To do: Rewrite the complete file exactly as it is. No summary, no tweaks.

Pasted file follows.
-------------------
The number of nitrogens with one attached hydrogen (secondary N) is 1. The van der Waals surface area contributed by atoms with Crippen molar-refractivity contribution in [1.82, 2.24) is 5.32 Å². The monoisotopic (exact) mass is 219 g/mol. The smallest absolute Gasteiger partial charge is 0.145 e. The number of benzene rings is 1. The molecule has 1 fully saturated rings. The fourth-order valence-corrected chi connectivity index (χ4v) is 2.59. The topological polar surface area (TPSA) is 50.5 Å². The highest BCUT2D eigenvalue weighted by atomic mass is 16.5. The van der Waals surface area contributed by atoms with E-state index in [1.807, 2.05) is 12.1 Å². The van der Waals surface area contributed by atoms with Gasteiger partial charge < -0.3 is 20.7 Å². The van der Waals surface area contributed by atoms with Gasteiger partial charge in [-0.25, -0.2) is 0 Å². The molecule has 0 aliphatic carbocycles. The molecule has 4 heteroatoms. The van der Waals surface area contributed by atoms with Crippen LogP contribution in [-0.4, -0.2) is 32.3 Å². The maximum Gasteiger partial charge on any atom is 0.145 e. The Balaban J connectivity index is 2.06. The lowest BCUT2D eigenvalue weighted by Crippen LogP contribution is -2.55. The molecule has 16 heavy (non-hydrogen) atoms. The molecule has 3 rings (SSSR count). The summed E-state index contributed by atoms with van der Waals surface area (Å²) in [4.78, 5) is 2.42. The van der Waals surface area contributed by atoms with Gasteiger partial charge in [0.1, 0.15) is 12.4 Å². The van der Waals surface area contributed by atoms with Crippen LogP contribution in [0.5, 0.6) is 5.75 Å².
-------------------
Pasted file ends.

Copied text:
The number of nitrogens with one attached hydrogen (secondary N) is 1. The van der Waals surface area contributed by atoms with Crippen molar-refractivity contribution in [1.82, 2.24) is 5.32 Å². The monoisotopic (exact) mass is 219 g/mol. The smallest absolute Gasteiger partial charge is 0.145 e. The number of benzene rings is 1. The molecule has 1 fully saturated rings. The fourth-order valence-corrected chi connectivity index (χ4v) is 2.59. The topological polar surface area (TPSA) is 50.5 Å². The highest BCUT2D eigenvalue weighted by atomic mass is 16.5. The van der Waals surface area contributed by atoms with E-state index in [1.807, 2.05) is 12.1 Å². The van der Waals surface area contributed by atoms with Gasteiger partial charge < -0.3 is 20.7 Å². The van der Waals surface area contributed by atoms with Gasteiger partial charge in [-0.25, -0.2) is 0 Å². The molecule has 0 aliphatic carbocycles. The molecule has 4 heteroatoms. The van der Waals surface area contributed by atoms with Crippen LogP contribution in [-0.4, -0.2) is 32.3 Å². The maximum Gasteiger partial charge on any atom is 0.145 e. The Balaban J connectivity index is 2.06. The lowest BCUT2D eigenvalue weighted by Crippen LogP contribution is -2.55. The molecule has 16 heavy (non-hydrogen) atoms. The molecule has 3 rings (SSSR count). The summed E-state index contributed by atoms with van der Waals surface area (Å²) in [4.78, 5) is 2.42. The van der Waals surface area contributed by atoms with Gasteiger partial charge in [0.1, 0.15) is 12.4 Å². The van der Waals surface area contributed by atoms with Crippen LogP contribution in [0.5, 0.6) is 5.75 Å².